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Adding Perceived Access Barriers To Technology Acceptance Model: Perceived Social Presence Effect On On-line Consuming Behavior

Posted on:2011-07-16Degree:MasterType:Thesis
Country:ChinaCandidate:Q D HuangFull Text:PDF
GTID:2189360305964295Subject:Applied Psychology
Abstract/Summary:PDF Full Text Request
On-line consuming is now gradually becoming one of the central forms of human consuming behavior. Through the process of on-line consuming, consumers can get a great deal of experience and feelings. Among those, cost and access may hinder decision and consuming more or less. Besides, website itself can also have some influence and it can convey different level of perceived social presence.On the basis of Technology Acceptance Model, beyond perceived usefulness and perceived ease of use, we add perceived access barriers as the third internal belief to the model. Those three internal beliefs can directly influence person's attitude to consuming behavior, then have an effect on his/her intension and finally influence the real consuming behavior. Moreover, we also consider the effect of perceived social presence, together with the TAM, in order to research how people consume on-line.By a survey of 210 consumers, we complete a questionnaire and then apply it in the later experiment. We design a virtual website for on-line concert tickets selling to test what people think during the process of buying.102 students participated in the experiment under four conditions and finally we found those conclusions as following:1) Perceived ease of use and perceived usefulness can directly influence consuming attitude and intension positively, and perceived access barriers can directly influence consuming attitude and intension negatively;2) Perceived ease of use has positive relationship with perceived usefulness, while perceived access barriers has negative relationship with perceived usefulness;3) Perceived usefulness can fully mediate the relationship between perceived ease of use and attitude, also do between perceived access barriers and attitude;4) Perceived social presence has positive effect on perceived usefulness and perceived ease of use, but negative effect on perceived access barriers. In addition, perceived social presence influence attitude and intension positively;5) Perceived usefulness and perceived access barriers can fully mediate the relationship between perceived social presence and attitude, and the former is much more effective.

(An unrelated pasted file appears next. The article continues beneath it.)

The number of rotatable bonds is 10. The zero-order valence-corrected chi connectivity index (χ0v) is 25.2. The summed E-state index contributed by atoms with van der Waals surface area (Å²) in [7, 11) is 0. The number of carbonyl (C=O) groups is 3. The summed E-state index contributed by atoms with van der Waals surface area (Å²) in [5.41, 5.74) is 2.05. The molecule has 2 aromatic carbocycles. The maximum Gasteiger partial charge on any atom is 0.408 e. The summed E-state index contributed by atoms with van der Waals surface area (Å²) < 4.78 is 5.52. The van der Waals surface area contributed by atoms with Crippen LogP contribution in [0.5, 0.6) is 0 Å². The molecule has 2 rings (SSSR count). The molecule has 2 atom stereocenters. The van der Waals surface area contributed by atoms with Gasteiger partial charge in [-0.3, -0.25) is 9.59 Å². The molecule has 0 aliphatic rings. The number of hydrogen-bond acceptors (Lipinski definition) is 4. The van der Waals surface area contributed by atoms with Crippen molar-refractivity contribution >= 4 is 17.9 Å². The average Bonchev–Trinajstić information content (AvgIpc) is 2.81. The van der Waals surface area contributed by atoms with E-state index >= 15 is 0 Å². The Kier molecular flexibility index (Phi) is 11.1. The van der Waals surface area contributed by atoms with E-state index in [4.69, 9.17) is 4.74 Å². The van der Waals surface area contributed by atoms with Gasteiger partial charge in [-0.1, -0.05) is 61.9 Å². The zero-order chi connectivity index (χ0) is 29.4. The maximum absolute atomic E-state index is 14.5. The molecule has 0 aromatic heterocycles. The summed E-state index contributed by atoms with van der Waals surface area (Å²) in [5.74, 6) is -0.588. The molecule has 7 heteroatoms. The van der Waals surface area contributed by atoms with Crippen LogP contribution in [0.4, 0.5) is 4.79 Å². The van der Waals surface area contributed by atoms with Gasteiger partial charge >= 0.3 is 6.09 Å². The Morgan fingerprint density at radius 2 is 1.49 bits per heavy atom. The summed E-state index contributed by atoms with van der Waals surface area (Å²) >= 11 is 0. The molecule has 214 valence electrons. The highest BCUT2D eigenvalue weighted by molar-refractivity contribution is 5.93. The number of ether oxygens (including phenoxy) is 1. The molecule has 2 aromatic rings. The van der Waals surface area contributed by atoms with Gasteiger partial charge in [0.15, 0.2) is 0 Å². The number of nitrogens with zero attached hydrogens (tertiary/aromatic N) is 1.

Keywords/Search Tags:Technology Acceptance Model, Perceived Social Presence, Perceived Access Barriers, Perceived Usefulness, Perceived Ease of Use
PDF Full Text Request
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